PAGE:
Lawyer Bait

The views expressed herein solely represent the author’s personal views and opinions and not of anyone else - person or organization.

Wednesday, November 9, 2011

Is innovation exclusively for single tenant datacenters?

I am a data center geek. I love to read about them, see who is doing what, learn about new stuff and approaches that are being implemented - all of it. What I have begun to notice is that the innovation that is happening - while totally awesome - will never fly in 95 out of 100 facilities in the world. I have begun to ask the question 'why' to other geeks and data center users.

Without question the number one response is - because when you run a single tenant facility you can take risks and do things that mitigate a common set of risks - and since one company pays, they can do what makes sense for their business alone.

Others include - 'because they have an innovation budget'; 'it's about controlling their destiny'; 'the penalties for an outage are not as severe as outside the single tenant walls'.

In my opinion I think it has to do with a combination of factors - most of which have been mentioned above with one exception - evolution. As companies move from a cabinet in the ghetto colo company, they evolve to require more choices and options, different configurations, and vendors who deal with companies the size they hope to become. Once they scale up to ~10MW (100,000 square feet) they evolve into looking at finish to suits and finally building their own. Why do I think this?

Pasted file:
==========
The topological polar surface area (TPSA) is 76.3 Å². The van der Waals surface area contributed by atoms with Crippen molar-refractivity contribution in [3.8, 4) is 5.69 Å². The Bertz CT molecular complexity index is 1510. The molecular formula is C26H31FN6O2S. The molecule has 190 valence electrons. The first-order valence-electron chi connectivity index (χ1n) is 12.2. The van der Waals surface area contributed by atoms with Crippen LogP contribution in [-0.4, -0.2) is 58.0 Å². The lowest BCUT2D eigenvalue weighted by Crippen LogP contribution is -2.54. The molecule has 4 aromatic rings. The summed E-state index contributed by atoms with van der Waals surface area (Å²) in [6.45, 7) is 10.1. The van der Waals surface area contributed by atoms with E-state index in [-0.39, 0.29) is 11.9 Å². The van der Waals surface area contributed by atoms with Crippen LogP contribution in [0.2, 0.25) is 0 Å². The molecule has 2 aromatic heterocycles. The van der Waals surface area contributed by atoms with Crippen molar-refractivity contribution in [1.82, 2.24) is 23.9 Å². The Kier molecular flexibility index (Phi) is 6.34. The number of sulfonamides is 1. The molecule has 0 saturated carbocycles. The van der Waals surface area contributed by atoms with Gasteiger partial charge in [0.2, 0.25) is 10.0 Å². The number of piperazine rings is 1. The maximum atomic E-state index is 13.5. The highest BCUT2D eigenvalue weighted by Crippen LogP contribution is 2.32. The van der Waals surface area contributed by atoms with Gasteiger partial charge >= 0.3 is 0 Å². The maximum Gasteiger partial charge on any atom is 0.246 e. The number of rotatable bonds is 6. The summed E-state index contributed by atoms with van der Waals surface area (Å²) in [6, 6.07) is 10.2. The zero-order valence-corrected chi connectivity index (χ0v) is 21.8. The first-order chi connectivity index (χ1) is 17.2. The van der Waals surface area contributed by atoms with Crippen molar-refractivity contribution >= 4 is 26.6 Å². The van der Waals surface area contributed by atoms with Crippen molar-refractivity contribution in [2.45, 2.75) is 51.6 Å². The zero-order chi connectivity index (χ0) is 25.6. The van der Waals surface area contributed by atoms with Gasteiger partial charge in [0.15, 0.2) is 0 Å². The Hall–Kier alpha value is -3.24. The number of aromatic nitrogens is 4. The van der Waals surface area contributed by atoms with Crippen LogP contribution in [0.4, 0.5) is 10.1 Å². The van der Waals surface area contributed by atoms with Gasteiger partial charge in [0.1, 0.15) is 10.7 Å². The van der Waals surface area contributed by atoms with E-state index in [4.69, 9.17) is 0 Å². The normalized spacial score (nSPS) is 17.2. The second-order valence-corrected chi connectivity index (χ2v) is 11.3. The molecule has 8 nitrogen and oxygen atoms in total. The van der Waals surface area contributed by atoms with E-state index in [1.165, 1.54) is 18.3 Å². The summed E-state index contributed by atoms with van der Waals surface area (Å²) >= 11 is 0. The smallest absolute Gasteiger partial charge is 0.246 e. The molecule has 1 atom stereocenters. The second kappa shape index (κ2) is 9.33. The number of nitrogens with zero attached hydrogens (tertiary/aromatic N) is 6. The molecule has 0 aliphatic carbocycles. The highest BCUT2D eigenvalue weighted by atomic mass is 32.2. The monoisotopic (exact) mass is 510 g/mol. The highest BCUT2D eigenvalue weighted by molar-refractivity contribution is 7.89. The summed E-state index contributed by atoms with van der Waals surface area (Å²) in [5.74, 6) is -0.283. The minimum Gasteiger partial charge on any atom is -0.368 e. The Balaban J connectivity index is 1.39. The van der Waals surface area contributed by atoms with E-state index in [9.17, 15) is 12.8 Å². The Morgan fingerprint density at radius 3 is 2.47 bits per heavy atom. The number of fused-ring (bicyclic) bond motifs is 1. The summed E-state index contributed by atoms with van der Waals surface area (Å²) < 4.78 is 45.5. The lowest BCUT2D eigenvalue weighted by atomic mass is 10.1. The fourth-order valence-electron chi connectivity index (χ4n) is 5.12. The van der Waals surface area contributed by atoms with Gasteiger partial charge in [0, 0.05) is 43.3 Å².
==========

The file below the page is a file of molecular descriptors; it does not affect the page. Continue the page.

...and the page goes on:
I saw it happen with Facebook. They started by leasing cabinets in a few key markets, scaling that, then taking cages, then taking suites, then floors of buildings and now are building their own. Their headcount for their data center operation grew to that of a mid size provider, and there does come a point where it is more cost effective to build your own than to have to keep moving like a shark looking for open suites, floors, or whitespace.

I have seen it happen in reverse with many banks too. They built their own and leased where they wanted, acquired with abandon, and then had an impressive footprint. Then they figured out - as many did - that the network was more important than real estate and so the consolidation began where they wanted to consolidate into fewer huge footprint super centers because it was more effective to run a few huge facilities vs. dozens of all different sizes.

So when I think about why does all of the innovation appear to happen in the huge facilities, I look at the evolution of Apple, Facebook, Google, ING, Citibank, Morgan Stanley, etc. and they all find a different path to the same location - a risk averse facility that makes economical sense. Innovation is tied to reducing risk or cost and when you are the only one who has to live with the decisions and their outcome, single tenant facilities will continue to out-innovate the multi-tenant facilities since they have an exponentially larger set of risks and requirements to service.

What do you think?